Chinese students gather in Washington
Updated: 2015-02-19 12:21
By Hua Shengdun in Washington(China Daily USA)
High school students from China met with their American peers while on a holiday tour in the United States under a cultural exchange-program initiated by the Washington-based Ameson Foundation. Provided to China Daily
To Zhang Qiyu, a high school student from Jiangsu, China, everything in the United States seemed new as he celebrated the Chinese Lunar New Year with his American peers in Washington.
"It's my first time to spend the Spring Festival outside of my city, let alone overseas," said Zhang, a freshman at the Yangzhou Middle School. He made the holiday tour visit to US schools and cultural spots in preparation for applying to a US college in two years.
Experiencing what he said was his American classmates' misinterpretation of China when he sat in classes at the Center Grove High School in Indianapolis, Indiana, last week, Zhang decided to show the real China to them. "So I made presentations in class, talking about my home and personal understandings of my country," he said.
Zhang said he gave a 1 1/2-hour talk in one class because "they were so eager to know about modern China".
About 50 students from Yangzhou, Jinan, and Changshu in China are visiting and studying for two weeks in the US. It is being done under the auspices of the sixth annual Sino-American Youth Ambassadors exchange, a program initiated by the Ameson Foundation, a Washington-based non-profit education and cultural exchange organization.
Cities on the tour this year include Washington, Philadelphia, New York and several on the West Coast.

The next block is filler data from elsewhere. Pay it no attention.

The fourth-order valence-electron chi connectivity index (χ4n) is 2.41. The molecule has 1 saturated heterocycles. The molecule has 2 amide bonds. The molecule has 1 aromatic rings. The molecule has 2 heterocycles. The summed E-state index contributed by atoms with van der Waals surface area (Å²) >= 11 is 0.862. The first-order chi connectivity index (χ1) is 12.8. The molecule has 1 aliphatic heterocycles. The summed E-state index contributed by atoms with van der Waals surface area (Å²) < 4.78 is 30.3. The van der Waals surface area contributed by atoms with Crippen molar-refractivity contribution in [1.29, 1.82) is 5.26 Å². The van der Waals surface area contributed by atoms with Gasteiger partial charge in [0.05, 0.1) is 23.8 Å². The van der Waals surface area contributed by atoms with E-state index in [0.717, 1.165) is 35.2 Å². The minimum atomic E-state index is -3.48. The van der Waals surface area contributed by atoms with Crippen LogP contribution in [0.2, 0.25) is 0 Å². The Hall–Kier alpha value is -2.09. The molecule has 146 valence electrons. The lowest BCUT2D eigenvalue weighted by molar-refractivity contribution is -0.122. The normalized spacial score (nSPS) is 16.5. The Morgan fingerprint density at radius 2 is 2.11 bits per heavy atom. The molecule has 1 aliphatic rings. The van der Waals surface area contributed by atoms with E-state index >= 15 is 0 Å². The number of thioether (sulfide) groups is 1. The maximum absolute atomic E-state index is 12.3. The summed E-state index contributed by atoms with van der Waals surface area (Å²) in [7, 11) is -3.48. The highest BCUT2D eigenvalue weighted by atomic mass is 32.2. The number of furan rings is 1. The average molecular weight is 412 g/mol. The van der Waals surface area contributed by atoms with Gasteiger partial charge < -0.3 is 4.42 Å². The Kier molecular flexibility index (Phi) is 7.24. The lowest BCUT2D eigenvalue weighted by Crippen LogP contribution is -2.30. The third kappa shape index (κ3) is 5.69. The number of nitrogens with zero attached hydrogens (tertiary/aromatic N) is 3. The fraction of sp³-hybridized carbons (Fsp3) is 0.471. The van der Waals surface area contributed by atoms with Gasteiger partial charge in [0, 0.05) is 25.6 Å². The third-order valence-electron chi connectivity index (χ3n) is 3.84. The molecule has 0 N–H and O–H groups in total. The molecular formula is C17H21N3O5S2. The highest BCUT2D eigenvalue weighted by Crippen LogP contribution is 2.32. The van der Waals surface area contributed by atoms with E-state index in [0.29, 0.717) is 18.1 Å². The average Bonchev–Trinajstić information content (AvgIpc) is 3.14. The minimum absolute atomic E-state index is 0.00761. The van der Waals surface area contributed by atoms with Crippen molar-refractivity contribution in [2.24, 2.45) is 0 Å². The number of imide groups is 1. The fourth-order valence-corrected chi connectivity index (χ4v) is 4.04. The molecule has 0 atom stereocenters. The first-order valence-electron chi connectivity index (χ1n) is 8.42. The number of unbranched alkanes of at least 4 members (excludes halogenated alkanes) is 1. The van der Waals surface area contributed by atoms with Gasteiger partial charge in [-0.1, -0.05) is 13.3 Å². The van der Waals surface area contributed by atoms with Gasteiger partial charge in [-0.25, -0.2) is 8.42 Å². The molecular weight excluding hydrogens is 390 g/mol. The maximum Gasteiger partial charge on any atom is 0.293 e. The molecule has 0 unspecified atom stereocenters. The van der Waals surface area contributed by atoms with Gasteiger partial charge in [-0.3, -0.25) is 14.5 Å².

Sean Zhang, executive vice-chairman of the foundation, said the program started in 2010, and seeks to deepen mutual understanding between Chinese and American students.
By attending classes and living with host families of their peers, Chinese students can experience a "real American life", he said.
Chinese President Xi Jinping and US Vice President Joe Biden met the SAYA students in Los Angeles in 2012.
Huang Tingyu, a student from Yangzhou, felt "homesick but excited at the same time", and she is determined to apply to US colleges.
"I will go on exploring in DC in the following days, and I hope I could come back one day," Huang said.
Jennifer Yen, a Chinese-language teacher at the Woodrow Wilson High School in Washington, brought a group of 16 students to the Chinese New Year party.
"I hope they can sift a real Chinese way of life out of textbooks," Yen said.
Kira Lee, who is of part Chinese origin, has studied Chinese at the Woodrow Wilson High School in Washington for five years, said it's interesting to see Chinese folk dances and to make dumplings.
Huang Tingyu, a student from Yangzhou, said she felt "homesick but excited at the same time", and she had decided to apply to US colleges.
"I will go on exploring in DC in the following days, and I hope I can come back one day," Huang said.
As a part of the exchange program, since last year American students also have traveled to China and received classes on Chinese language and culture in the local high schools.
Sheng Yang in Washington contributed to this story.